Shareholder sues Google over plans to split stock


Google workers ride bikes outside of company headquarters in Mountain View, Calif., April 12, 2012. (Paul Sakuma/AP/Paul Sakuma/AP)

Google Inc. and its board were sued on Monday by a shareholder who wants to block the company’s stock split plan because it entrenches the Web search company’s co-founders Larry Page and Sergey Brin, according to court documents.

Google announced the surprise stock split plan earlier this month, in which shareholders would get one new share of non-voting “Class C” stock for each existing “Class A” share.

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As a result, Google will be able to issue new shares for acquisitions and employee compensation without diluting the 56.3-per-cent voting stake enjoyed by Mr. Page and Mr. Brin or diminishing their “iron-clad grip” on Google, according to the complaint.

Google did not immediately respond to a request for comment.

The purported class action lawsuit by the Brockton Retirement Board accused the co-founders and Google’s board of breaching their fiduciary duty to the company’s shareholders.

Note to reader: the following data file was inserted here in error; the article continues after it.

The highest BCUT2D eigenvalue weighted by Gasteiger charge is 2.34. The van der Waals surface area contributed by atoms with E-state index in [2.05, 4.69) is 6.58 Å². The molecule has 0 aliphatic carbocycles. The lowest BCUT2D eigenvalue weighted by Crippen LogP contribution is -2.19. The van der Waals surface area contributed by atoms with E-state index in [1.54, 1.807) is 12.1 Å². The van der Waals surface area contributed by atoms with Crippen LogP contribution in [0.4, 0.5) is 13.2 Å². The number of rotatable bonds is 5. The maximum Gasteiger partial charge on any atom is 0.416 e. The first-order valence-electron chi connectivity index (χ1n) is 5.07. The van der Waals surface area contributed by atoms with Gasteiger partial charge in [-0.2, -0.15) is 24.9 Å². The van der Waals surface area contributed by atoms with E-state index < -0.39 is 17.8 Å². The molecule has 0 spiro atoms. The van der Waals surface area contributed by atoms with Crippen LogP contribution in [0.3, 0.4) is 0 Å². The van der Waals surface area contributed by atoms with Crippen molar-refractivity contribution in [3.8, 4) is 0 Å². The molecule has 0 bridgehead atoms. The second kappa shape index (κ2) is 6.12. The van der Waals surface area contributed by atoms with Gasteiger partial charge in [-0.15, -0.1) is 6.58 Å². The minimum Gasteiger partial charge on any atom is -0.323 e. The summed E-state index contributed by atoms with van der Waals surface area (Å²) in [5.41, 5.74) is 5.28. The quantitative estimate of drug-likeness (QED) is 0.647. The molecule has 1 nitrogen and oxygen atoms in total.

Mr. Page and Mr. Brin “wish to retain this power, while selling off large amounts of their stockholdings, and reaping billions of dollars in proceeds,” said the complaint, which was filed in the Court of Chancery in Delaware, where Mountain View, Calif.-based Google is incorporated.

The lawsuit said the stock split will essentially grant billions of dollars of equity to the co-founders for nothing.

The lawsuit also said the “special committee” of Google directors that approved the stock split did not seek a fairness opinion of its financial adviser and never extracted an agreement that the founders would continue working for the company.

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